Ohio and Implications of Blockchains at the State Level
Since spring of this year, the Ohio state government has been advertising their state as a place for blockchain businesses. In an effort to attempt to attract entrepreneurs to Ohio, various pieces of legislation have been passed to make it a more friendly place for blockchainers and crypto-entrepreneurs.
In the most talked about piece of legislation, Ohio passed a bill last week to allow businesses in the state to pay certain state taxes in Bitcoin via a partnership with Bitpay. They have indicated that they would like to extend the ability to use Bitcoin as a form of tax payment to individual citizens in the future. Arizona, Georgia, and Illinois legislatures have all discussed this possibility, but those conversations have not yet progressed to action.
Accepting Bitcoin as a form of payment is not an easy task. There has yet to be a processor that has refined the art of accepting crypto like we expect from traditional fiat payments. Stripe, which experimented with accepting Bitcoin as a form of payment in 2014, just ended support for this service at the beginning of this year. In their blog post on the topic, they make the argument that Bitcoin’s development has lent itself to be closer to an asset rather than a means of value transfer but committed to monitoring developments in the environment.
I worked at a company in 2017 where one vendor accepted payment in Bitcoin. To pay that bill I needed to contact an individual at a third-party payment processor and wait for them to issue specific payment instructions. Then a twenty minute timer would start for me to make the transfer. If block confirmations were slow, I would need to start the process over again.
While there has been some streamlining of this process in the past year, the same problems exist. Volatile price, high transaction fees, lack of forgiveness for errors, and complicated user experience make Bitcoin still a difficult way to transact. Projects like Lightening and OmiseGo might make this better, but they haven’t yet. Processors like Bitpay take custodial approach which can be dangerous; Bitpay for example has experienced a number of critical security breaches, the most recent of which was three days ago.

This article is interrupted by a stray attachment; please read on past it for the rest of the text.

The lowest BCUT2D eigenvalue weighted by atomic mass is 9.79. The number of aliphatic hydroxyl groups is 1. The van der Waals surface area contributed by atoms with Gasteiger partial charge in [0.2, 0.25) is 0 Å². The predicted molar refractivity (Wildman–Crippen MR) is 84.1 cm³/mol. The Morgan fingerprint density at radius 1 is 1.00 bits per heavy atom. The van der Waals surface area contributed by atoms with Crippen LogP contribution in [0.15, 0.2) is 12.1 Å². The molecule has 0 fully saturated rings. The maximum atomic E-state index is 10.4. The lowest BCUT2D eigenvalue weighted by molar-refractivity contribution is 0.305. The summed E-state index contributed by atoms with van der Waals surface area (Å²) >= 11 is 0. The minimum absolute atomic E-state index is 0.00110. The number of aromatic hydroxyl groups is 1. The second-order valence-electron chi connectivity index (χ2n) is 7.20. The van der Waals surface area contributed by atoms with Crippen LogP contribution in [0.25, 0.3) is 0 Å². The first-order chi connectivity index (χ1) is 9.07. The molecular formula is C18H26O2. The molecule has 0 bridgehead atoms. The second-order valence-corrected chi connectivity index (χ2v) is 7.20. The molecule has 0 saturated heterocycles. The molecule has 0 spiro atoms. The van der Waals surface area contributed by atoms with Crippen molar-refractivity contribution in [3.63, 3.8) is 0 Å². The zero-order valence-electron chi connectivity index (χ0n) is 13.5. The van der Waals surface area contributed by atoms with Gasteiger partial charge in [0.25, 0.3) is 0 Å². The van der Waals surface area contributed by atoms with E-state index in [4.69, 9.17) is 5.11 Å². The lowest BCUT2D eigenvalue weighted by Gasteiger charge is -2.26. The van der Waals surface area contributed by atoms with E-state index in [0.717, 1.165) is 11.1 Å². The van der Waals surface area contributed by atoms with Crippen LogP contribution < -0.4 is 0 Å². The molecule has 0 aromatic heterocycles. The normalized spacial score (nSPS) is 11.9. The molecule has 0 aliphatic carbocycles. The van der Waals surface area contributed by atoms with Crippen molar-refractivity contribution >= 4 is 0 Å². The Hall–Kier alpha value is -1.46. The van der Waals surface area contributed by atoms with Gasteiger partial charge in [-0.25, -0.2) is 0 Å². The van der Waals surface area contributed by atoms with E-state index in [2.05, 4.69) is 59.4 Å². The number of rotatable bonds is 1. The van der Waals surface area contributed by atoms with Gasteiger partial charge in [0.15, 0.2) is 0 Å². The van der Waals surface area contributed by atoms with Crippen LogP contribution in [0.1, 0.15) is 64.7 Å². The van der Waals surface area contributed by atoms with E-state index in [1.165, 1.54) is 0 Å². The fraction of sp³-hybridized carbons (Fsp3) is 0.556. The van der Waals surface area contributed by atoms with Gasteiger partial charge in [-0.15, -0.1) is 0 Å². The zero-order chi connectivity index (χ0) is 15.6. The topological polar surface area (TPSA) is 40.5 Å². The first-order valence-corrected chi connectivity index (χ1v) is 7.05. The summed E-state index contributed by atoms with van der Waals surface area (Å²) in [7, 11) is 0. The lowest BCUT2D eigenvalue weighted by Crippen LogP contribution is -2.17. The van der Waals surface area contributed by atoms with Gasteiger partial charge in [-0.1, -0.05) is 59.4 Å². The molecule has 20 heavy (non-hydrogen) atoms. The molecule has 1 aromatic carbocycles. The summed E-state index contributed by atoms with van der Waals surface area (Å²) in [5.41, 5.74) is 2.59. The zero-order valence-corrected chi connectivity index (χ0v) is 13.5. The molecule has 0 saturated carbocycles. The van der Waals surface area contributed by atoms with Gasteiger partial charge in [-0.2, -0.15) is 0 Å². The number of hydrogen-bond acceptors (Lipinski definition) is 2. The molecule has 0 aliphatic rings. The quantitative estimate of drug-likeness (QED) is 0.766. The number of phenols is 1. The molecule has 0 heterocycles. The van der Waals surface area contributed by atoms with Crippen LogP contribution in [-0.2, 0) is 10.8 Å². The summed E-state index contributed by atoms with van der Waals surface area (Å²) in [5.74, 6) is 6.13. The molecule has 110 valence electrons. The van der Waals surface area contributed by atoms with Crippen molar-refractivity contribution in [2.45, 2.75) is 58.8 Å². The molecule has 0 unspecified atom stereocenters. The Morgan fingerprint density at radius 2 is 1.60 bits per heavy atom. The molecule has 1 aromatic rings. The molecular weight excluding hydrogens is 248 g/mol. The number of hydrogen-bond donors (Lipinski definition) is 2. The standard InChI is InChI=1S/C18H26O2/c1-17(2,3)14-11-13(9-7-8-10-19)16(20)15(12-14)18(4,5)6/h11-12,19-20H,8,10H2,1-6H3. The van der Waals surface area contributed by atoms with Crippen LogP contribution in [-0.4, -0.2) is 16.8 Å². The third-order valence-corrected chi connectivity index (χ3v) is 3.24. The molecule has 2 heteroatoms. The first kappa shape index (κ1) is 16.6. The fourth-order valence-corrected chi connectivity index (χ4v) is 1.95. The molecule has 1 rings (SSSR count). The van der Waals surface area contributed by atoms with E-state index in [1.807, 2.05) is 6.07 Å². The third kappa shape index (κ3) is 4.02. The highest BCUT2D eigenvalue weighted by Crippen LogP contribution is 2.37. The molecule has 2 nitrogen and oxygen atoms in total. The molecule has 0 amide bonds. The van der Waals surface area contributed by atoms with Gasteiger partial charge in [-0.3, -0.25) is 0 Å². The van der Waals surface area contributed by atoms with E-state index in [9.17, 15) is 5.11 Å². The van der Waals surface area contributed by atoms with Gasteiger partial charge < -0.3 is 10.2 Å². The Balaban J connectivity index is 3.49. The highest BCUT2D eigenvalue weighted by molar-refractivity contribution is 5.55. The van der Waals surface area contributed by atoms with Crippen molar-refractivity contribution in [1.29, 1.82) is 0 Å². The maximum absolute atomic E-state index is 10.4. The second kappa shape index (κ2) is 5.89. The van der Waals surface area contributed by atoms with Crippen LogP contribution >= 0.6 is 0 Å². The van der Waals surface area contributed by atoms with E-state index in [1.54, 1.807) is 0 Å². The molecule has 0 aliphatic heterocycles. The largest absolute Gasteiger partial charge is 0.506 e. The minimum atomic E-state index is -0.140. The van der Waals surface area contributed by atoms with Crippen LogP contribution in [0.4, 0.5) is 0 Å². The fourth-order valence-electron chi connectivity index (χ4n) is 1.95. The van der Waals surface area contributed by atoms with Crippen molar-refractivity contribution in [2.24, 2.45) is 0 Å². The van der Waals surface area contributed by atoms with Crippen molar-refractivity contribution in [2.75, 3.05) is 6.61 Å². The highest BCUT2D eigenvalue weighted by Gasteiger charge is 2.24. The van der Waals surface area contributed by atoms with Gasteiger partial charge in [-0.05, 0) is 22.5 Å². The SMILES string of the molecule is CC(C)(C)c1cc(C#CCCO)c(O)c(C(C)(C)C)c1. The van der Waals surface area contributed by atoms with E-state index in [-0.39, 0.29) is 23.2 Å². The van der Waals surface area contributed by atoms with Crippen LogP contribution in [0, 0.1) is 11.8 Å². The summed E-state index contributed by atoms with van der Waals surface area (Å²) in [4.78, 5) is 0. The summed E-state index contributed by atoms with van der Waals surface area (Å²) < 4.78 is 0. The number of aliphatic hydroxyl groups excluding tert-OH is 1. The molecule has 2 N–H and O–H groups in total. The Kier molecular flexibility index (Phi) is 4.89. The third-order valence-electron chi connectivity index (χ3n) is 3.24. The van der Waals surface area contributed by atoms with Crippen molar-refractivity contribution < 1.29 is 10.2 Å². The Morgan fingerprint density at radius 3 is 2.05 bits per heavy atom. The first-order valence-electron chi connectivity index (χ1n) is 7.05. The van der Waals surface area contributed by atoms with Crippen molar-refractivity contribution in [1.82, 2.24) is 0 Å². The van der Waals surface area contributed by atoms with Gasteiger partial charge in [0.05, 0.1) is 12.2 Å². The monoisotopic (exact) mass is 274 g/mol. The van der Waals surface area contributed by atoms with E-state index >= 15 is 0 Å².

There is also the bizarre issue that exists now where if a company where to make a tax payment in Bitcoin to Ohio, it would in itself be a taxable event. There is not yet federal precedent for using property to pay taxes, and would cause a bit of extra (and unnervingly creative bookkeeping) in order for a company that wants to take advantage of this possibility to stay compliant.
Ohio has made other moves to make their state an attractive one for businesses. In May, Governor Kasich signed a piece of legislation that essentially recognizes digital signatures with the same legal status as other kinds of e-signatures. A small Ohio municipality is also experimenting with the notion of digital identity as a means for voting.
Ohio and other states that are vying to become blockchain innovation hubs have a lot of information to wade through to understand and theorize about incentive structures for entrepreneurs. Well-intentioned initiatives sometimes lead to unintended consequences. The tax example just leads to some unclear accounting implications. Blockchain-based voting has come under massive scrutiny from researchers for its security concerns. While the technology is progressing at a rapid pace and has many implications for governance structures and processes, states that are open to experimentation must be prepared for possible negative consequences.